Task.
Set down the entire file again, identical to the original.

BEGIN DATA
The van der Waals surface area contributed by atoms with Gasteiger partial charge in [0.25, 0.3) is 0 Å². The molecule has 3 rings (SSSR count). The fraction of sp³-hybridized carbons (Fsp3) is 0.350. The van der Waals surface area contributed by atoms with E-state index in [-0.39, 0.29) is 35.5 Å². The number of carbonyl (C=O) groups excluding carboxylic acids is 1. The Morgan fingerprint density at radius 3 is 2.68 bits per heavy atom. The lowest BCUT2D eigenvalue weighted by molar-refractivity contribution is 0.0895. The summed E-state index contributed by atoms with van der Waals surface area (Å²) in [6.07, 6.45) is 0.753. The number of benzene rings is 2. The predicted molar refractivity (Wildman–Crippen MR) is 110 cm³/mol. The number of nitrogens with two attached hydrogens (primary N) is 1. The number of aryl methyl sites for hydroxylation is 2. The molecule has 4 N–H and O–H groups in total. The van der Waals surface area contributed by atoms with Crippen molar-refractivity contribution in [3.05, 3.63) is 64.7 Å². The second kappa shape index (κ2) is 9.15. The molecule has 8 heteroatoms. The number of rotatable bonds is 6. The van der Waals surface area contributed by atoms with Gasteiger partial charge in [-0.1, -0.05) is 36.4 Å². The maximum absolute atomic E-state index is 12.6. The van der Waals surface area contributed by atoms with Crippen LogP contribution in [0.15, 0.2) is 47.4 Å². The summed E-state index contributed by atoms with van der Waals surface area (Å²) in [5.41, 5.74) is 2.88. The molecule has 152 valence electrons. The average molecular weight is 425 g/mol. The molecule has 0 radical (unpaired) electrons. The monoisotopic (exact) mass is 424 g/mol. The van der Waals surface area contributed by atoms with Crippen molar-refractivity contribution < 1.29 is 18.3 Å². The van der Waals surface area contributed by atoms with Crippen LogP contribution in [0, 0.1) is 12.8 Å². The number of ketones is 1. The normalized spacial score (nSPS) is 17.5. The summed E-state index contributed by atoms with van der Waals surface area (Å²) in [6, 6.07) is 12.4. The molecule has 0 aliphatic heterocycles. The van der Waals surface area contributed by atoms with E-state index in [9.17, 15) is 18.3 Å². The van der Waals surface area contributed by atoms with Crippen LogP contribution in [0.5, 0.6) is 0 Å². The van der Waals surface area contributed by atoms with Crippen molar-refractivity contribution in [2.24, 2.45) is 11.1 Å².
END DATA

The van der Waals surface area contributed by atoms with Gasteiger partial charge in [0.25, 0.3) is 0 Å². The molecule has 3 rings (SSSR count). The fraction of sp³-hybridized carbons (Fsp3) is 0.350. The van der Waals surface area contributed by atoms with E-state index in [-0.39, 0.29) is 35.5 Å². The number of carbonyl (C=O) groups excluding carboxylic acids is 1. The Morgan fingerprint density at radius 3 is 2.68 bits per heavy atom. The lowest BCUT2D eigenvalue weighted by molar-refractivity contribution is 0.0895. The summed E-state index contributed by atoms with van der Waals surface area (Å²) in [6.07, 6.45) is 0.753. The number of benzene rings is 2. The predicted molar refractivity (Wildman–Crippen MR) is 110 cm³/mol. The number of nitrogens with two attached hydrogens (primary N) is 1. The number of aryl methyl sites for hydroxylation is 2. The molecule has 4 N–H and O–H groups in total. The van der Waals surface area contributed by atoms with Crippen molar-refractivity contribution in [3.05, 3.63) is 64.7 Å². The second kappa shape index (κ2) is 9.15. The molecule has 8 heteroatoms. The number of rotatable bonds is 6. The van der Waals surface area contributed by atoms with Gasteiger partial charge in [-0.1, -0.05) is 36.4 Å². The maximum absolute atomic E-state index is 12.6. The van der Waals surface area contributed by atoms with Crippen LogP contribution in [0.15, 0.2) is 47.4 Å². The summed E-state index contributed by atoms with van der Waals surface area (Å²) in [5.41, 5.74) is 2.88. The molecule has 152 valence electrons. The average molecular weight is 425 g/mol. The molecule has 0 radical (unpaired) electrons. The monoisotopic (exact) mass is 424 g/mol. The van der Waals surface area contributed by atoms with Crippen molar-refractivity contribution < 1.29 is 18.3 Å². The van der Waals surface area contributed by atoms with Crippen LogP contribution in [0, 0.1) is 12.8 Å². The number of ketones is 1. The normalized spacial score (nSPS) is 17.5. The summed E-state index contributed by atoms with van der Waals surface area (Å²) in [6, 6.07) is 12.4. The molecule has 0 aliphatic heterocycles. The van der Waals surface area contributed by atoms with E-state index in [9.17, 15) is 18.3 Å². The van der Waals surface area contributed by atoms with Crippen LogP contribution in [0.5, 0.6) is 0 Å². The van der Waals surface area contributed by atoms with Crippen molar-refractivity contribution in [2.24, 2.45) is 11.1 Å².